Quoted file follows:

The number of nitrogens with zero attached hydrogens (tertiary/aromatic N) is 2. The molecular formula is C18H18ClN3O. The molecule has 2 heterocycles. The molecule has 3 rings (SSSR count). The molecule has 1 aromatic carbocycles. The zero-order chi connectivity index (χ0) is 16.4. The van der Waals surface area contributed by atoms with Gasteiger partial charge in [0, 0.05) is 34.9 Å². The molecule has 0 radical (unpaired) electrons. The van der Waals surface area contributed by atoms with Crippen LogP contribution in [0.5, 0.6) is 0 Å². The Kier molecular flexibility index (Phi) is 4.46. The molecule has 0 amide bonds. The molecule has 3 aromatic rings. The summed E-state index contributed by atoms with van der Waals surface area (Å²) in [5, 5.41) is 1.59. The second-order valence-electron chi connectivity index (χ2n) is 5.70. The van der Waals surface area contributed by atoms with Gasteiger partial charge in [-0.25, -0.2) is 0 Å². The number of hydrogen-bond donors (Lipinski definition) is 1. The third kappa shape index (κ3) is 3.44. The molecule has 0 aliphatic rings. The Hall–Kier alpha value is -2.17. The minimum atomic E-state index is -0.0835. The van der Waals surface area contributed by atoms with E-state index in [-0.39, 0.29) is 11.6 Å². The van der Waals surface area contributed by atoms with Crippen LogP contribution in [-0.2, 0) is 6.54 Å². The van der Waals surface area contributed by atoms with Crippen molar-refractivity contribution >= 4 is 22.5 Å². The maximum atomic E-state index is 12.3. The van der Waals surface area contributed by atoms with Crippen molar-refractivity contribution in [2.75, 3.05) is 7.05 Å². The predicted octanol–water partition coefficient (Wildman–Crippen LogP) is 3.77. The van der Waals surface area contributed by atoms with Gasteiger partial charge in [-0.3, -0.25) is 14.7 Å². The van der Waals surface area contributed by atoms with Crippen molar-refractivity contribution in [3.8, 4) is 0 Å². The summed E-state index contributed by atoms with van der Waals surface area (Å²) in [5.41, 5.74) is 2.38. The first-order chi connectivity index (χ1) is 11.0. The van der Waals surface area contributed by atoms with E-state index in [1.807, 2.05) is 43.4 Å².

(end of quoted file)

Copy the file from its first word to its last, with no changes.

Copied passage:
The number of nitrogens with zero attached hydrogens (tertiary/aromatic N) is 2. The molecular formula is C18H18ClN3O. The molecule has 2 heterocycles. The molecule has 3 rings (SSSR count). The molecule has 1 aromatic carbocycles. The zero-order chi connectivity index (χ0) is 16.4. The van der Waals surface area contributed by atoms with Gasteiger partial charge in [0, 0.05) is 34.9 Å². The molecule has 0 radical (unpaired) electrons. The van der Waals surface area contributed by atoms with Crippen LogP contribution in [0.5, 0.6) is 0 Å². The Kier molecular flexibility index (Phi) is 4.46. The molecule has 0 amide bonds. The molecule has 3 aromatic rings. The summed E-state index contributed by atoms with van der Waals surface area (Å²) in [5, 5.41) is 1.59. The second-order valence-electron chi connectivity index (χ2n) is 5.70. The van der Waals surface area contributed by atoms with Gasteiger partial charge in [-0.25, -0.2) is 0 Å². The number of hydrogen-bond donors (Lipinski definition) is 1. The third kappa shape index (κ3) is 3.44. The molecule has 0 aliphatic rings. The Hall–Kier alpha value is -2.17. The minimum atomic E-state index is -0.0835. The van der Waals surface area contributed by atoms with E-state index in [-0.39, 0.29) is 11.6 Å². The van der Waals surface area contributed by atoms with Crippen LogP contribution in [-0.2, 0) is 6.54 Å². The van der Waals surface area contributed by atoms with Crippen molar-refractivity contribution >= 4 is 22.5 Å². The maximum atomic E-state index is 12.3. The van der Waals surface area contributed by atoms with Crippen molar-refractivity contribution in [2.75, 3.05) is 7.05 Å². The predicted octanol–water partition coefficient (Wildman–Crippen LogP) is 3.77. The van der Waals surface area contributed by atoms with Gasteiger partial charge in [-0.3, -0.25) is 14.7 Å². The van der Waals surface area contributed by atoms with Crippen molar-refractivity contribution in [3.8, 4) is 0 Å². The summed E-state index contributed by atoms with van der Waals surface area (Å²) in [5.41, 5.74) is 2.38. The first-order chi connectivity index (χ1) is 11.0. The van der Waals surface area contributed by atoms with E-state index in [1.807, 2.05) is 43.4 Å².